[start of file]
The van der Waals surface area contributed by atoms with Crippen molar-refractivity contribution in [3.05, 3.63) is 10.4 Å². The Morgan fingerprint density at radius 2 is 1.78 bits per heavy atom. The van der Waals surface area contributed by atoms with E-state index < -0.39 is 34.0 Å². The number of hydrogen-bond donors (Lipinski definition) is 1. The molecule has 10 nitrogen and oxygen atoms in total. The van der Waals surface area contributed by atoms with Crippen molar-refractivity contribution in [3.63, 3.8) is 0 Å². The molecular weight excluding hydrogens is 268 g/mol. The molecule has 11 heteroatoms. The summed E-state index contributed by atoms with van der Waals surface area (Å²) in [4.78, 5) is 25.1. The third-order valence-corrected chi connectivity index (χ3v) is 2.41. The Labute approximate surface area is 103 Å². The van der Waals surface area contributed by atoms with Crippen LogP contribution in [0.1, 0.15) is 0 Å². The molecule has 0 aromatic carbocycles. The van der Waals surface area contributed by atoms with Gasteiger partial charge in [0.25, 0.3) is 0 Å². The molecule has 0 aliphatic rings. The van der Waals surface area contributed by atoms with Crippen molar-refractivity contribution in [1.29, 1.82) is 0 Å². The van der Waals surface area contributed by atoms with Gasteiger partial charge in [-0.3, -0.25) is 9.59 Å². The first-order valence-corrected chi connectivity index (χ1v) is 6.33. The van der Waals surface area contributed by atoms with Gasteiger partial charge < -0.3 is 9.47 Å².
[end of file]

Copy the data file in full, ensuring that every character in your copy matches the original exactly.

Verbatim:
The van der Waals surface area contributed by atoms with Crippen molar-refractivity contribution in [3.05, 3.63) is 10.4 Å². The Morgan fingerprint density at radius 2 is 1.78 bits per heavy atom. The van der Waals surface area contributed by atoms with E-state index < -0.39 is 34.0 Å². The number of hydrogen-bond donors (Lipinski definition) is 1. The molecule has 10 nitrogen and oxygen atoms in total. The van der Waals surface area contributed by atoms with Crippen molar-refractivity contribution in [3.63, 3.8) is 0 Å². The molecular weight excluding hydrogens is 268 g/mol. The molecule has 11 heteroatoms. The summed E-state index contributed by atoms with van der Waals surface area (Å²) in [4.78, 5) is 25.1. The third-order valence-corrected chi connectivity index (χ3v) is 2.41. The Labute approximate surface area is 103 Å². The van der Waals surface area contributed by atoms with Crippen LogP contribution in [0.1, 0.15) is 0 Å². The molecule has 0 aromatic carbocycles. The van der Waals surface area contributed by atoms with Gasteiger partial charge in [0.25, 0.3) is 0 Å². The molecule has 0 aliphatic rings. The van der Waals surface area contributed by atoms with Crippen molar-refractivity contribution in [1.29, 1.82) is 0 Å². The van der Waals surface area contributed by atoms with Gasteiger partial charge in [-0.3, -0.25) is 9.59 Å². The first-order valence-corrected chi connectivity index (χ1v) is 6.33. The van der Waals surface area contributed by atoms with Gasteiger partial charge < -0.3 is 9.47 Å².